English Literature Professor Manfred Weidhorn Reflects on 52 Year Career at Yeshiva University
Since 1963, Yeshiva University students looking for an engaging encounter with English literature have been able to find courses taught by Dr. Manfred Weidhorn, the Abraham and Irene Guterman Chair in English Literature and professor emeritus of English, on the roster.
An immigrant from Vienna who earned his PhD in English at Columbia University, Weidhorn is a prolific scholar and writer whose works include a dozen non-fiction books and over a hundreds essays on Shakespeare, Milton, Winston Churchill, Galileo, literary themes, cultural history, and the relationship between religion and science, in addition to young adult biographies of Napoleon, Robert E. Lee, and Jackie Robinson. At Yeshiva College and Stern College for Women, he has taught classes on topics that range from the Russian short novel to the Scientific Revolution and everything in between, encouraging students to approach each topic in new and sometimes unconventional ways.
February 25th, 2013
What does “digital literacy” mean to students as it applies to your courses? Share your thoughts with us in the comments section below, or e-mail us at firstname.lastname@example.org.
As we’ve discussed previously on the blog, digital literacy is an essential tool for preparing students for their future workplaces. When you teach students how to be digitally literate, you’re not only instilling important technical skills, but also an understanding of appropriate use of that technology. But being digitally literate doesn’t mean the same thing to everyone. Depending on a student’s field of study, his or her needs in understanding certain technology skills could vary greatly.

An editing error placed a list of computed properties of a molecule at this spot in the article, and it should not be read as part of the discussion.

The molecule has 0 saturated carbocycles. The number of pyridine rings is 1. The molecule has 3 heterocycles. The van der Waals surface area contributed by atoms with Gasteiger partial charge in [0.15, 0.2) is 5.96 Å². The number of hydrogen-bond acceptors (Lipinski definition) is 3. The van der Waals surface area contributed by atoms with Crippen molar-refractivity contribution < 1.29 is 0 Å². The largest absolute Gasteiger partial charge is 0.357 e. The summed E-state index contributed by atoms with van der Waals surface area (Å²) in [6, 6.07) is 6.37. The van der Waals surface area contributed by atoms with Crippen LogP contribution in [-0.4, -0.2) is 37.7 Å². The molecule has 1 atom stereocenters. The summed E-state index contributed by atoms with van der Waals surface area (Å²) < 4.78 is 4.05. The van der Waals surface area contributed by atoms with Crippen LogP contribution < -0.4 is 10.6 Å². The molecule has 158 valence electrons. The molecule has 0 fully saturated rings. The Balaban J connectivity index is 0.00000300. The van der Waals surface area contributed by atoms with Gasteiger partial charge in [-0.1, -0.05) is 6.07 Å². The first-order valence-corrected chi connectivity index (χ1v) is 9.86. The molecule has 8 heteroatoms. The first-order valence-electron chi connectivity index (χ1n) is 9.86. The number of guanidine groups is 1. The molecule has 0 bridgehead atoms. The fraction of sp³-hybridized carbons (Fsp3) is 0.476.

In this video, Cengage Learning author Ken Baldauf discusses his work in evaluating what digital literacy means for students in various fields of study. He talks about how he studies the ways in which computers are used in each discipline to uncover what computer skills are needed in various areas of study, thereby equipping students with the technology skills needed to prepare them for careers in their degree program fields. Read more…